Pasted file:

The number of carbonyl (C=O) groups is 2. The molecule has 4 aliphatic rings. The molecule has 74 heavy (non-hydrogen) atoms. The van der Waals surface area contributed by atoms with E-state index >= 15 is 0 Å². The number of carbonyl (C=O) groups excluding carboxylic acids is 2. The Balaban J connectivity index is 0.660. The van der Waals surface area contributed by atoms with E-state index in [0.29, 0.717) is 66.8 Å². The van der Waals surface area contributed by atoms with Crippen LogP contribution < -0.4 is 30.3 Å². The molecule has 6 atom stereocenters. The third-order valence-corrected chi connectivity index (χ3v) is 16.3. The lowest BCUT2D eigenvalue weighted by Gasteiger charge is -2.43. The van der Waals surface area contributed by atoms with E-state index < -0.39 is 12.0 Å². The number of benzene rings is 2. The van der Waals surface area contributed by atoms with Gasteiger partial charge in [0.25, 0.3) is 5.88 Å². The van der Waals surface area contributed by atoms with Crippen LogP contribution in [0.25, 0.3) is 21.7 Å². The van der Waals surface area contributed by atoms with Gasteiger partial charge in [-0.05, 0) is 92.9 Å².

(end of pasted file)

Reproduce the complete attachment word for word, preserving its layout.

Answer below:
The number of carbonyl (C=O) groups is 2. The molecule has 4 aliphatic rings. The molecule has 74 heavy (non-hydrogen) atoms. The van der Waals surface area contributed by atoms with E-state index >= 15 is 0 Å². The number of carbonyl (C=O) groups excluding carboxylic acids is 2. The Balaban J connectivity index is 0.660. The van der Waals surface area contributed by atoms with E-state index in [0.29, 0.717) is 66.8 Å². The van der Waals surface area contributed by atoms with Crippen LogP contribution < -0.4 is 30.3 Å². The molecule has 6 atom stereocenters. The third-order valence-corrected chi connectivity index (χ3v) is 16.3. The lowest BCUT2D eigenvalue weighted by Gasteiger charge is -2.43. The van der Waals surface area contributed by atoms with E-state index < -0.39 is 12.0 Å². The number of benzene rings is 2. The van der Waals surface area contributed by atoms with Gasteiger partial charge in [0.25, 0.3) is 5.88 Å². The van der Waals surface area contributed by atoms with Crippen LogP contribution in [0.25, 0.3) is 21.7 Å². The van der Waals surface area contributed by atoms with Gasteiger partial charge in [-0.05, 0) is 92.9 Å².